Keeping Percussionists Interested During Concert Season
by John Pollard, Jpollard@aol.com

Keeping percussionists interested during concert season can sometimes be a challenge. High school drummers sometimes see marching season as a feast of notes and visuals but look upon concert season as a less important, boring time. That perception is not accurate from a mature musical standpoint, but it is a reality instructors often face. The following suggestions are designed to help instructors keep percussionists on-task and accountable during concert band rehearsals.

A drummer's perception that concert season is boring comes largely from inactivity: Imagine asking half of your trumpet section to sit quietly without instruments each day while the rest of the band warms up and works on a piece of music. This regularly happens to percussionists when there aren't enough parts to go around.

My goal is to keep all players engaged at all times. I've observed that students with active roles throughout rehearsal feel a stronger sense of belonging and have healthier attitudes about concert season - and band in general. Here are some ways to keep percussionists active:

During warm-ups, use a metronome. Allow percussionists to play drumline exercises on mounted practice pads while the band plays their standard long tone and other warm-ups. It's easy to edit drumline exercises to fit wind warm-ups. Using practice pads keeps the sound from being disruptive.

Include mallet instruments in warm-ups. For long tones, have players roll notes in unison with the band. For chorales, have them roll two or four note chords (chorales are great for developing four-mallet playing). Range extension exercises often include scale/arpeggio patterns, which can be integrated by giving percussionists flute or oboe parts to play. I prefer using the above methods in tandem: Assign half of your students to play the warm-ups on practice pads and the other half on mallet instruments. The next day have them switch places so they're constantly improving both mallet and drumming skills.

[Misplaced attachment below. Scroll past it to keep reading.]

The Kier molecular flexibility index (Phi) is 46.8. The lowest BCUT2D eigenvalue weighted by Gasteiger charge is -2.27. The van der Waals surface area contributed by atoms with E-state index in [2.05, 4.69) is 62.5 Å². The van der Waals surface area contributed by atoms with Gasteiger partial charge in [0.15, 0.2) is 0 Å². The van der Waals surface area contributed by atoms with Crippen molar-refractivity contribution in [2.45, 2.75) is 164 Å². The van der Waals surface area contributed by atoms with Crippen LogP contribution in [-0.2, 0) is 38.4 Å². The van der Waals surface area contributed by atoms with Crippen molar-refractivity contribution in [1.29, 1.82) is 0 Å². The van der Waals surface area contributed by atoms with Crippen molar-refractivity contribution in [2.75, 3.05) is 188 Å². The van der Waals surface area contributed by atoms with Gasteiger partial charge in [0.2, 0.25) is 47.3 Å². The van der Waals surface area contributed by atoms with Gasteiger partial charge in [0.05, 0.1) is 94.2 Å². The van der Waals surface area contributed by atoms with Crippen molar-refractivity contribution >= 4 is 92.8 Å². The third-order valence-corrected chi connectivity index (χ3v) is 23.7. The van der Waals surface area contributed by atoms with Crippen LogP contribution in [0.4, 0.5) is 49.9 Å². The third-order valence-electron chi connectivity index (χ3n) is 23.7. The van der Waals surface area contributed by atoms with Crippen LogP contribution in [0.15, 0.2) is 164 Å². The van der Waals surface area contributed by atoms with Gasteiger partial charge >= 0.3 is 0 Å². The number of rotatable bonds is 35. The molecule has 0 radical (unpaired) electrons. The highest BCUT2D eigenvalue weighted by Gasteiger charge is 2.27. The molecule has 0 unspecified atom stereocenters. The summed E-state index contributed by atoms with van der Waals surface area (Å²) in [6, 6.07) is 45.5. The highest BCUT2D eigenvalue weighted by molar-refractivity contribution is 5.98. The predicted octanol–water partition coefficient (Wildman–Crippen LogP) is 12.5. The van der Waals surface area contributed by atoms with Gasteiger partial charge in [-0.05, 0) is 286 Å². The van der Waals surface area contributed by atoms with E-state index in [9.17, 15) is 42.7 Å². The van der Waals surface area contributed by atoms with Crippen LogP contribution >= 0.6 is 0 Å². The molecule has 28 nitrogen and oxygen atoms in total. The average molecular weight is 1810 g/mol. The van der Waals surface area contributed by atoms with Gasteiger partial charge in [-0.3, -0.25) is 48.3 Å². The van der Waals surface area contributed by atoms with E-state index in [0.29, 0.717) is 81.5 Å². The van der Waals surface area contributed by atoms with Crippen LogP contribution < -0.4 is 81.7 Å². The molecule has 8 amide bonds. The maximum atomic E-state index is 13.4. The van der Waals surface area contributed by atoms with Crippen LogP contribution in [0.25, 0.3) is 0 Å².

When you go from warm-ups to music rehearsal, provide each percussionist with a part to play. Students left without a part become bored and can feel overlooked - especially second/third band students who may not be as committed as the top players.

For any "extra" players, try doubling wind parts on marimba and vibraphone. These instruments blend well with the band and are always in-tune. A transposed French horn or saxophone part sounds fine on vibraphone. Oboe parts require no transposition and may be doubled on marimba (useful if you're short of doublereed players). Bassoon and low brass parts work well on marimba and give students a chance to exercise reading bass clef. Remember that marimba and vibraphone sound in the written octave.

Obviously you'll need to edit creatively (you won't want marimba playing with soli brass) but students don't mind the edits. They just want a part to play - that's why they joined band. These ideas may improve the interest level and skill of your players and provide a more positive rehearsal environment for your entire band.


From Chris Worrick

As a percussionist, and Jr-High - High School band director I totally agree with your article. When I went through school, the percussionist were not challenged and we dredded counting a zillion measures of rests only to play the occaisional quarter note. I got so bored that my senior year I started playing the mallet parts just to have something to do in class. This opened up a whole new area of music for me and my high school plans of going into architecture changed to music.

Currently my seventh grade band of 35 has only one trombone for a bass section (not much) so I have transposed the tuba parts up and have a student using the bottom of our 4-1/3 marimba to play bass. This is solving three problems at once:

1. Another percussionist has something to do.
2. The percussionists are reading (keyboard) music.
3. Our band gets to hear a bass part.

With High School Students I can see the benifit of doing this in bass clef, but the middle school drummers are still learning to read music so I transpose it to treble clef and just have them play it at the bottom of the marimba. This way I don't confuse their reading development by mixing up clefs and note names on them. This does not seem to hinder their timpani reading skills as timpani stay set with their pitches at their level of music and do not require the constant note changes to have to read. With the newer music writing programs (finale) I can scan the music into the computer and transpose the tuba parts in no time. This makes it very easy to fill in any music parts with the keyboards and keep the percussionists busy. This way I can fill in more parts with the percussion than just flute and oboe. The percussionists then get to experince playing harmonic parts rather than just the melody that flute and oboe usually play. Working it right ( I haven't tried this yet) the keyboards could play all the parts of the band and you would automatically have a full percussion ensemble piece for them to play.